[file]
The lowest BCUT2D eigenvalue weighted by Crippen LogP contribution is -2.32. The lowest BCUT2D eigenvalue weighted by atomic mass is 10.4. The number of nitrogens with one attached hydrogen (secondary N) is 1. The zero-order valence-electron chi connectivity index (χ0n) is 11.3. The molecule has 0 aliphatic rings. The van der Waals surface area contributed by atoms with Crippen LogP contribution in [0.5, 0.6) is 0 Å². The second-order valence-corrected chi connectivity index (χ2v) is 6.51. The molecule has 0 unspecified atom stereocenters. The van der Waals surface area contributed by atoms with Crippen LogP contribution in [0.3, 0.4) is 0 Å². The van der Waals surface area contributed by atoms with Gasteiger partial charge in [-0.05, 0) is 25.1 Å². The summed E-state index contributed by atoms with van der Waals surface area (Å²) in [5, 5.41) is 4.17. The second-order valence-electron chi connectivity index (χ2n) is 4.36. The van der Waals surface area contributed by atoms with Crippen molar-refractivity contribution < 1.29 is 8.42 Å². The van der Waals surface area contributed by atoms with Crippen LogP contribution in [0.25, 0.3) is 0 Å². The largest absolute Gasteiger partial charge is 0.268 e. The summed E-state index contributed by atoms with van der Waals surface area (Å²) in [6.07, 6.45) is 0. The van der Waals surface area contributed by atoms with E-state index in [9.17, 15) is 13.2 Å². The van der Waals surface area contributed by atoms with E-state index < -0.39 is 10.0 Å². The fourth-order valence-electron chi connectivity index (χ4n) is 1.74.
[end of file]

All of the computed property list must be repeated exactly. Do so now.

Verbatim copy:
The lowest BCUT2D eigenvalue weighted by Crippen LogP contribution is -2.32. The lowest BCUT2D eigenvalue weighted by atomic mass is 10.4. The number of nitrogens with one attached hydrogen (secondary N) is 1. The zero-order valence-electron chi connectivity index (χ0n) is 11.3. The molecule has 0 aliphatic rings. The van der Waals surface area contributed by atoms with Crippen LogP contribution in [0.5, 0.6) is 0 Å². The second-order valence-corrected chi connectivity index (χ2v) is 6.51. The molecule has 0 unspecified atom stereocenters. The van der Waals surface area contributed by atoms with Crippen LogP contribution in [0.3, 0.4) is 0 Å². The van der Waals surface area contributed by atoms with Gasteiger partial charge in [-0.05, 0) is 25.1 Å². The summed E-state index contributed by atoms with van der Waals surface area (Å²) in [5, 5.41) is 4.17. The second-order valence-electron chi connectivity index (χ2n) is 4.36. The van der Waals surface area contributed by atoms with Crippen molar-refractivity contribution < 1.29 is 8.42 Å². The van der Waals surface area contributed by atoms with Crippen LogP contribution in [0.25, 0.3) is 0 Å². The largest absolute Gasteiger partial charge is 0.268 e. The summed E-state index contributed by atoms with van der Waals surface area (Å²) in [6.07, 6.45) is 0. The van der Waals surface area contributed by atoms with E-state index in [9.17, 15) is 13.2 Å². The van der Waals surface area contributed by atoms with E-state index < -0.39 is 10.0 Å². The fourth-order valence-electron chi connectivity index (χ4n) is 1.74.